A few weeks ago, I was up Chicago-way, and decided to stop in a browse for a bit at the Bolingbrook IKEA (I know that Schaumburg is bigger, but I was closer to Bolingbrook.) I think that most of the furniture from IKEA is kind of janky, but I do like looking at all their assorted what-not – I believe they refer to it as the “Marketplace.” Regardless, for some reason, shlepping through bargain priced aprons, lamps, picture frames, tables cloths, glasses, spatulas, and other assorted home paraphernalia apparently brings me some odd sort of happiness. I also like looking at their slightly-freaky Swedish cartoony kids’ toys for some reason. It is easy for me to while away a few hours just complacently meandering through a whole bunch of stuff that I never knew I wanted but now somehow feel the compulsion to purchase.
My husband refers to IKEA as “IKEA-Hell.” If given the choice between just about anything else and IKEA, he would choose the anything else. He simply can not understand how I can spend two hours slowly browsing around a large two-story warehouse, and then simply purchase a set of hand towels and rug and call it good. After about fifteen minutes in the place, his patience is exhausted.
His solution to this problem is now to simply refuse to visit IKEA with me. If we are together and I insist on going, he will drop me off, and then set a time to pick me up later. I think he usually hits a nearby bookstore while I shop, but who knows – he may be somewhere walking on hot coals or swallowing glass – both of which I am sure he would prefer to leisurely following me through IKEA. This method of IKEA visits works out better for the both of us.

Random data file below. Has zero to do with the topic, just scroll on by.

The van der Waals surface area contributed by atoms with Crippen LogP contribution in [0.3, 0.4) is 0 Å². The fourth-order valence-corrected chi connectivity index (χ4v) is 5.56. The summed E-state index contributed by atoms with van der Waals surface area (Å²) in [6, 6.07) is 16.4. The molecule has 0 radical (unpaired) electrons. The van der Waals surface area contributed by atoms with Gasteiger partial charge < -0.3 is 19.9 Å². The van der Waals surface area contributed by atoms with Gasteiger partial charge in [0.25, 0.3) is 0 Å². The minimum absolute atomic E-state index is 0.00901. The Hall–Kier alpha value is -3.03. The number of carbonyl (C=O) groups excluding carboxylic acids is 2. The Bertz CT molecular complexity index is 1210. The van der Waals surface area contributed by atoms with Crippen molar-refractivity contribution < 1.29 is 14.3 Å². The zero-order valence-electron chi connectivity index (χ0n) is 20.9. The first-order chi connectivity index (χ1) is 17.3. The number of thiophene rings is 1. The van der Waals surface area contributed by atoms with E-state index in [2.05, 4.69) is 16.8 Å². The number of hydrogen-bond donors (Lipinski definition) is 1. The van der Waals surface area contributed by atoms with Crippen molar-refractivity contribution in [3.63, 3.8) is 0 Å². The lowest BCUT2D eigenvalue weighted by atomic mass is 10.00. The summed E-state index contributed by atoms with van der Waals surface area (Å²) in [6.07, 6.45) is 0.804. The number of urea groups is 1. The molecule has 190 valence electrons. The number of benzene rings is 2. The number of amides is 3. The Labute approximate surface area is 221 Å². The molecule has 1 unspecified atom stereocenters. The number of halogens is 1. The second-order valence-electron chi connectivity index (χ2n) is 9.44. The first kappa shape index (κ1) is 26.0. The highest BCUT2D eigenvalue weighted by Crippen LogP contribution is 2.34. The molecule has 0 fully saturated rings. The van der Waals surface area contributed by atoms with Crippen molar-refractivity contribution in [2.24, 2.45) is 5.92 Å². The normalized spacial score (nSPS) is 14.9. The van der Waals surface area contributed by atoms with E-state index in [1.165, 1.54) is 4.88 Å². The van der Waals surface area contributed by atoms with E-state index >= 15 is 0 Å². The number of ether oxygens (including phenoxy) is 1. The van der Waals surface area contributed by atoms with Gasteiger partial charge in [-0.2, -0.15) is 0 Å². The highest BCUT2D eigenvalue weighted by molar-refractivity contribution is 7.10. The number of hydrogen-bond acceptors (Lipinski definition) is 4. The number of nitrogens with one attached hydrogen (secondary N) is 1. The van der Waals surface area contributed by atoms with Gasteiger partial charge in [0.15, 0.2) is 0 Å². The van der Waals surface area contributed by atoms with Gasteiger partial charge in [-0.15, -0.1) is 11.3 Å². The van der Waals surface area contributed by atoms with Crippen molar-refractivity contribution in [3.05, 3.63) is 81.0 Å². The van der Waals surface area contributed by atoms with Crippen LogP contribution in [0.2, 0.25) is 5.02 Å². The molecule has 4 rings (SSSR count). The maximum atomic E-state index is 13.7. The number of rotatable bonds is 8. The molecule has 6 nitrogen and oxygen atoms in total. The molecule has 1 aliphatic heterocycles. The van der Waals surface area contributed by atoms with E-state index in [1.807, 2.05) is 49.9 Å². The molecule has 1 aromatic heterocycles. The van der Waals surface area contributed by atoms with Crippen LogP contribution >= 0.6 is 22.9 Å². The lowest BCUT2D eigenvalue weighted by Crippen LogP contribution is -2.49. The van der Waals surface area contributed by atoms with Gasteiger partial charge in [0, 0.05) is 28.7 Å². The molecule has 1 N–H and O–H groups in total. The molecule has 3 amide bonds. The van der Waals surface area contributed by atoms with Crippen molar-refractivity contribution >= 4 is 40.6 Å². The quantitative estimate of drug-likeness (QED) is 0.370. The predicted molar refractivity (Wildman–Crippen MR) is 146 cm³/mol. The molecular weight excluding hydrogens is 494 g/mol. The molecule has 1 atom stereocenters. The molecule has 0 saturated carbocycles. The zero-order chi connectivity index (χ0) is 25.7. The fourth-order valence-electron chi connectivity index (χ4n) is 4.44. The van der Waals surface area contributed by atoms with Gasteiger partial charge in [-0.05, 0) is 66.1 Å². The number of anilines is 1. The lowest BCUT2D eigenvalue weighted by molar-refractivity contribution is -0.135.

As I said though, I was there a few weeks ago and saw the couple that Chris and I used to be in IKEA. A young woman was in the section of glassware where I was, meticulously looking through various wineglasses. The young man with her looked tired and pissed off. He finally said to her, “Amy – FOR THE LOVE OF GOD – Can we go already?!!?” She looked around, somewhat embarrassed, and then said to me, “I’ll bet your husband doesn’t act like this, does he?”
I smiled at her slightly, but honestly replied, “You’re doing better than me actually – my husband won’t come with me to IKEA anymore.” Her husband smirked at her while she gave me that tight-lipped grin that basically said, “thanks a whole helluva lot.”
Upon my return home, I relayed this story to my husband who found deep satisfaction in knowing that he isn’t the only man who loathes a visit to IKEA.
CHRIS'S HELL ON EARTH